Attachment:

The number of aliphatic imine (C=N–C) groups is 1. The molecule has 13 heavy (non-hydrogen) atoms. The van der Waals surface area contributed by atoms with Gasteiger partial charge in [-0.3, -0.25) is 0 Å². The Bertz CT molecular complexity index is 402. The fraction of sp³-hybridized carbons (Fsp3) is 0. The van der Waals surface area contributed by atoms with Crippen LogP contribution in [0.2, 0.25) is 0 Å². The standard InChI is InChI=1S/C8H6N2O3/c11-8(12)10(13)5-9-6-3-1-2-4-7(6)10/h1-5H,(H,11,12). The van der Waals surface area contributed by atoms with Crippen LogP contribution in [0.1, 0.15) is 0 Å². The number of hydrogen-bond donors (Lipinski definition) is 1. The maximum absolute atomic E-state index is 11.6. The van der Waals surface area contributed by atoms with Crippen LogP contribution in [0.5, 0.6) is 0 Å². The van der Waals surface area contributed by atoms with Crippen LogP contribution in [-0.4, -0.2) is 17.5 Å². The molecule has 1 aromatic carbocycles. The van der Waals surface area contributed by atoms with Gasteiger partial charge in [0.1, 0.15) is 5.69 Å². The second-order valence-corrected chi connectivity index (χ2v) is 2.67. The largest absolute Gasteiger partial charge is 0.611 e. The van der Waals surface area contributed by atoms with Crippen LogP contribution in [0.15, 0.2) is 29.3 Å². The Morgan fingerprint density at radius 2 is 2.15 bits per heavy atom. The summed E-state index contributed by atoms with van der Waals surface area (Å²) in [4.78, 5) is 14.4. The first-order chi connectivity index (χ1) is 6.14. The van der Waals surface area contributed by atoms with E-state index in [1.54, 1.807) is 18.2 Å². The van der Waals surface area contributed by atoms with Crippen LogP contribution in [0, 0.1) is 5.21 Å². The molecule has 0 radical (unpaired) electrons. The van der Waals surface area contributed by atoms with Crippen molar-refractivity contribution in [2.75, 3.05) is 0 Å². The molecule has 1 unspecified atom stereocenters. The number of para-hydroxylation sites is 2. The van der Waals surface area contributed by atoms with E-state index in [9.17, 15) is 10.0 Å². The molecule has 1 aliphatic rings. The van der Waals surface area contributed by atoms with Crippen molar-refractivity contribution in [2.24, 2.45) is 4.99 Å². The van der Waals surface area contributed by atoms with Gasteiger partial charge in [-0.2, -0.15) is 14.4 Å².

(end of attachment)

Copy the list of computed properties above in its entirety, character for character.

The number of aliphatic imine (C=N–C) groups is 1. The molecule has 13 heavy (non-hydrogen) atoms. The van der Waals surface area contributed by atoms with Gasteiger partial charge in [-0.3, -0.25) is 0 Å². The Bertz CT molecular complexity index is 402. The fraction of sp³-hybridized carbons (Fsp3) is 0. The van der Waals surface area contributed by atoms with Crippen LogP contribution in [0.2, 0.25) is 0 Å². The standard InChI is InChI=1S/C8H6N2O3/c11-8(12)10(13)5-9-6-3-1-2-4-7(6)10/h1-5H,(H,11,12). The van der Waals surface area contributed by atoms with Crippen LogP contribution in [0.1, 0.15) is 0 Å². The number of hydrogen-bond donors (Lipinski definition) is 1. The maximum absolute atomic E-state index is 11.6. The van der Waals surface area contributed by atoms with Crippen LogP contribution in [0.5, 0.6) is 0 Å². The van der Waals surface area contributed by atoms with Crippen LogP contribution in [-0.4, -0.2) is 17.5 Å². The molecule has 1 aromatic carbocycles. The van der Waals surface area contributed by atoms with Gasteiger partial charge in [0.1, 0.15) is 5.69 Å². The second-order valence-corrected chi connectivity index (χ2v) is 2.67. The largest absolute Gasteiger partial charge is 0.611 e. The van der Waals surface area contributed by atoms with Crippen LogP contribution in [0.15, 0.2) is 29.3 Å². The Morgan fingerprint density at radius 2 is 2.15 bits per heavy atom. The summed E-state index contributed by atoms with van der Waals surface area (Å²) in [4.78, 5) is 14.4. The first-order chi connectivity index (χ1) is 6.14. The van der Waals surface area contributed by atoms with E-state index in [1.54, 1.807) is 18.2 Å². The van der Waals surface area contributed by atoms with Crippen LogP contribution in [0, 0.1) is 5.21 Å². The molecule has 0 radical (unpaired) electrons. The van der Waals surface area contributed by atoms with Crippen molar-refractivity contribution in [2.75, 3.05) is 0 Å². The molecule has 1 unspecified atom stereocenters. The number of para-hydroxylation sites is 2. The van der Waals surface area contributed by atoms with E-state index in [9.17, 15) is 10.0 Å². The molecule has 1 aliphatic rings. The van der Waals surface area contributed by atoms with Crippen molar-refractivity contribution in [2.24, 2.45) is 4.99 Å². The van der Waals surface area contributed by atoms with Gasteiger partial charge in [-0.2, -0.15) is 14.4 Å².